What Writers Can Learn From The Hobbit: An Unexpected Journey

Most writers make the mistake of introducing too many characters or not making clear who the main character is.

The Hobbit is an excellent example of how to do this properly. We open with Bilbo Baggins. We meet his nephew Frodo briefly, which gives us an anchor from The Fellowship of The Ring films. It’s easier to connect with Bilbo because we know him from the other films, but having Frodo there reminds us of this connection.

Gandolf shows up to take Bilbo on an adventure. Another signal that Bilbo is the main character. Bilbo refuses.

Later, dwarves start showing up on his door in 1s, 2s or 3s. We get to know the dwarves and see how they interact. We might not know all of them by name but we get a feel for who they are individually and within their group.

Then Thorin shows up. We know he’s important. He was the last to arrive and his arrival shifts things.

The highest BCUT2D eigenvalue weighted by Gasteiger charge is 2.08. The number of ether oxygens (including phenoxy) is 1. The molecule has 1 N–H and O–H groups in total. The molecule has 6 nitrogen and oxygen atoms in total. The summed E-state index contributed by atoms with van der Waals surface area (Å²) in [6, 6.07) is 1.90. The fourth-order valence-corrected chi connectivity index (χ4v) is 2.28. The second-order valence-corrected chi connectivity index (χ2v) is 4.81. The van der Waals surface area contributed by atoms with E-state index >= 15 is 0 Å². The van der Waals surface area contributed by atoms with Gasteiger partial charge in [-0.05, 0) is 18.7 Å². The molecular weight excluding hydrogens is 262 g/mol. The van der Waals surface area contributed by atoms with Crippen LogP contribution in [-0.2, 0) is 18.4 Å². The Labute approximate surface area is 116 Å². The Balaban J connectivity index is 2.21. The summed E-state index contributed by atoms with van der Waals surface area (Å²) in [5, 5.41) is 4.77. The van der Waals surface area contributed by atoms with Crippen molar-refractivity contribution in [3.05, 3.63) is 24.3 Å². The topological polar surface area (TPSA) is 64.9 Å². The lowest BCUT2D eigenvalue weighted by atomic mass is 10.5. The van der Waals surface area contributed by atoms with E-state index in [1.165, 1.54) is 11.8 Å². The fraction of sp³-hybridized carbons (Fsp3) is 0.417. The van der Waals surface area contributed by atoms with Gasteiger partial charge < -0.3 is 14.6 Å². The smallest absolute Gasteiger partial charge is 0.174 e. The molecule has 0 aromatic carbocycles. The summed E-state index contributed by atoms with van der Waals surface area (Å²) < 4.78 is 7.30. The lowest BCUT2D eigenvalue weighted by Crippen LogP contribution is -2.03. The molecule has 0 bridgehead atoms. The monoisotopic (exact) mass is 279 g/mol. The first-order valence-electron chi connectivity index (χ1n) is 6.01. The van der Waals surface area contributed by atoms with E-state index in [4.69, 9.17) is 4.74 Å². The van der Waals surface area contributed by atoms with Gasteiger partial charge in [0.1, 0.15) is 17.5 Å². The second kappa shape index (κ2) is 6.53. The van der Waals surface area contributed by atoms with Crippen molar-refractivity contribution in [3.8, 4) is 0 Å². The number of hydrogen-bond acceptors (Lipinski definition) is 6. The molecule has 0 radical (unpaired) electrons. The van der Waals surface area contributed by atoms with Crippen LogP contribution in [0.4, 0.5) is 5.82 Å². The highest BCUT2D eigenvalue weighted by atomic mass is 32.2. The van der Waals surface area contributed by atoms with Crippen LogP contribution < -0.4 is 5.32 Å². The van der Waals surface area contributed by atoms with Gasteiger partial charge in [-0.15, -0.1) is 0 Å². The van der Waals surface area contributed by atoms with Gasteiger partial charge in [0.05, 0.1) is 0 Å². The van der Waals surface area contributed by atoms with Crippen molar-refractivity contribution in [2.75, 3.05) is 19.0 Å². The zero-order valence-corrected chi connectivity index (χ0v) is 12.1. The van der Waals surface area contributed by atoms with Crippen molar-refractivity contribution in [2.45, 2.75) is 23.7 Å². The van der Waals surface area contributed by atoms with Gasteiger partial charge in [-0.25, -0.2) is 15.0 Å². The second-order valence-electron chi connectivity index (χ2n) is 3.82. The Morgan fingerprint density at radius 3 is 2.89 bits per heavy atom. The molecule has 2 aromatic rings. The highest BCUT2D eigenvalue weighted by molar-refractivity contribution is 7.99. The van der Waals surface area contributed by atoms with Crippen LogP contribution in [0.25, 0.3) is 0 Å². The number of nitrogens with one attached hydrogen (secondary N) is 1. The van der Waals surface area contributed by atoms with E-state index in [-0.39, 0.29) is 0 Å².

We watch  Bilbo struggle with these uninvited guests. Fret over his food being devoured and the possibility of dishware being broken. Then he receives the invitation to join their quest. We feel for him. Who would want to leave their comfortable life for some dangerous unexpected journey?

The time spent seeing him in his natural habitat helps us understand him and sympathize with him. We bond. Because we see who he is. No one tells us Bilbo is a contented non-adventurous sort. We surmise this from his reactions to the dwarves and the invitation.

To say that this is an epic adventure is an understatement. My mom and I both left the theaters with racing hearts. We were drawn so deeply into the film and were so invested in the characters, we experienced every threat with them. And I think a huge part of that is attributable to the opening sequence.


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